Tuesday, 10 April 2018

Bomen Station masters residence Part 2.

At the end of my previous Blog post, the cottage looked like this

Having exhausted all the suitable parts in the kit,  my model of the  SM Cottage was missing a few windows and doors.  Making up replacements is straight forward.
For windows, I take some CD case clear plastic, cut and file a piece to fit the window opening gap.  The mullions, and window surround come next.  I cut out some fine strips of paper to the appropriate size, and then before removing the strips off the paper, paint them the correct colour.  After removal of the strips, run these over some damp PVA glue to moisten the rear of the strip, and then position them onto the “window” glass.   Cut off any excess length
Once the window glass has dried, then glue the glass into the window opening.
Generally simpler than the windows, I used some scribed decking for one, cut to size and painted.  The front panel door though was done in much the same way as the windows. Using paper instead of fine veneer

I cut some strips of paper to the correct width, but left them attached at one end.  Then the door trim colour was painted.  The strips were then moistened on the back with PVA glue, and positioned on the door at the appropriate locoation.  Allowed to dry.  The paper is thin enough to fill the gapss between layers of paper.  Whilst showing a door, quick windows are made the same basic way

The Bomen SM residence has 3 chimneys, the front 2 are rectangular in cross section, the one at the rear is square.   These chimneys are substantial, and dominate the roofline.
Of all the parts supplied in the kit, the chimneys were a disappointment.  As most of our models will be viewed from above, I felt the  chimneys needed to be replaced.

The kits resin chimney vs the styrene replacement one I made. I have made a "cellar" on the chimney to aid its positioning, as well as a convenient handle for painting 

The roof openings in the kit are for 3 rectangular chimneys.  When I was assembling the roof,  I hadn’t noticed that the rear one should have been square, so  unfortunately I didn’t make any alterations to the roofing corrugated iron.    So I have made 3 rectangular replacements from styrene strip, and trust no-one will notice.   The other compromise is the rendering, rather than exposed brick.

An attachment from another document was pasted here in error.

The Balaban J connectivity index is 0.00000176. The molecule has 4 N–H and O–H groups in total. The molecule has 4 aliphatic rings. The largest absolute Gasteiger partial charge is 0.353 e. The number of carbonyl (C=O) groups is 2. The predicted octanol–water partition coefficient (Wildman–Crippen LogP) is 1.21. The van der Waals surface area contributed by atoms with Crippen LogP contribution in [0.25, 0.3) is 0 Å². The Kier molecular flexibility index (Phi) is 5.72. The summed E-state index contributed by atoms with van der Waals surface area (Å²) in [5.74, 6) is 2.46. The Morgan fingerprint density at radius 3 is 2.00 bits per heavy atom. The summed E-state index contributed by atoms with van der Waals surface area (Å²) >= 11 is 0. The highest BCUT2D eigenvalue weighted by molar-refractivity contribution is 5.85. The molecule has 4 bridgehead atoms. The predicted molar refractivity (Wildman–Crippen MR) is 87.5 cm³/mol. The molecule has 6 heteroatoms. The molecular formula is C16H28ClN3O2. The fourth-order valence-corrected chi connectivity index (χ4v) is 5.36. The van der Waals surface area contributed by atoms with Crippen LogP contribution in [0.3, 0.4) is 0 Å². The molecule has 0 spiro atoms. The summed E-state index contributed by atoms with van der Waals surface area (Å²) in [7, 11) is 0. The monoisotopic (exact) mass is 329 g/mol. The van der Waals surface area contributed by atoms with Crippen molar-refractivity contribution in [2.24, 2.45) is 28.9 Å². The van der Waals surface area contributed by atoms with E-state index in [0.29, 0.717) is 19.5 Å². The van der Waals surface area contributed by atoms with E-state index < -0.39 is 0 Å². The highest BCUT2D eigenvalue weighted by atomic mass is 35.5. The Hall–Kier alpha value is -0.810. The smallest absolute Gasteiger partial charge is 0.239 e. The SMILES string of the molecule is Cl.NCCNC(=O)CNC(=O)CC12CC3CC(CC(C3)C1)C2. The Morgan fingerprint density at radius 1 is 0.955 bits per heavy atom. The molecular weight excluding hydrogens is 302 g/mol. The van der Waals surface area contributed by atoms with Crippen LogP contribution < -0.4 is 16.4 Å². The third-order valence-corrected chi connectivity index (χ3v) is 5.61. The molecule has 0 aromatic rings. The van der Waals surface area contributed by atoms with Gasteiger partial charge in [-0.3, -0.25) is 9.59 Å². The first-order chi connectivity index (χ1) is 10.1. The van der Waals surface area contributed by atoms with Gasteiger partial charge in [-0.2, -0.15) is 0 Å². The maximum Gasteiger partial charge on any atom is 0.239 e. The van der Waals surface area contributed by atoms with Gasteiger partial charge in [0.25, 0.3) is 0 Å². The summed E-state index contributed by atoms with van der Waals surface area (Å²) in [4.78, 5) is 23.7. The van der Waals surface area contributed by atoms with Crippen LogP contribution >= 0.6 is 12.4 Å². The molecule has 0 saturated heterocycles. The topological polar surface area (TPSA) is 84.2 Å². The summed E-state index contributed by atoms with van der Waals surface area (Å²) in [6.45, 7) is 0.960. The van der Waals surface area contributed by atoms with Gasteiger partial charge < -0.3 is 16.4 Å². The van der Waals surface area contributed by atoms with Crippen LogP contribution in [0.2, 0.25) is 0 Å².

I guesstimated the dimensions from photographs, and used 0.040 styrene for the basic shape,  cut to size.  Detailing the top was done with 0.030 x 0.060 and 0.020 x 0.080 Evergreen Styrene strip.  Joints sanded, and then painted with the Floquil Antique White paint to match the wall colour

Whilst the replacement chimneys are not 100% accurate, they are much  better than the resin castings supplied in the kit.   The chimneys are glued to the roof with white glue
“Lead” flashing is then added to cover the gap between the roof’s corrugated iron and the chimney.  I made this from paper
                {Making the chimneys would have been an ideal project for a 3D printer }

Guttering and downpipes
I make my guttering out of 1.5mm “L” angle styrene strip.  Firstly, one has to paint the styrene, and let dry.
Fitting the guttering is a fiddly task.  Super glue to tack each end of the guttering, and then reinforce the joint with a bead of PVA white glue.    Even so, the guttering is prone to damage, so be careful in handling your model. 
In the future, I might want to add  lighting and wall partitions,  Thus  have left the roof removable.  It is held securely with the kit’s deep positioning tabs.   Two downpipes are attached at this stage.  I have made these from 4" scale brass rod.  The one on the RHS of the cottage is attached to the wall with fine wire, twisted, and inserted into hole drilled in the brickwork.  Note the strange angle this downpipe has - approimating the prototype.

Electrical distribution box to the front porch.    I noticed after I took the model pictures, that I still needed to make  some door knobs, and apply weathering  powders to the roof.    Once I have the model on the baseboard, then extra details, such as paths, clothes line, shrubs, fences, and sheds can be added

Fence around the cottage uses railway line for the intermediate posts
Shed at rear is rather rundown, but a neat detail if space permits

In summary,  another great model kit  from the Stuart Walker range, one that can be modified, and detailed to fit a specific prototype   Don’t be afraid to replace any components that are wrong, and challenge yourself in your modelling

1 comment:

  1. Hi Rob, Another great example of the good work that you are doing for your layout. I'm rather impressed with the chimneys that you have scratched built.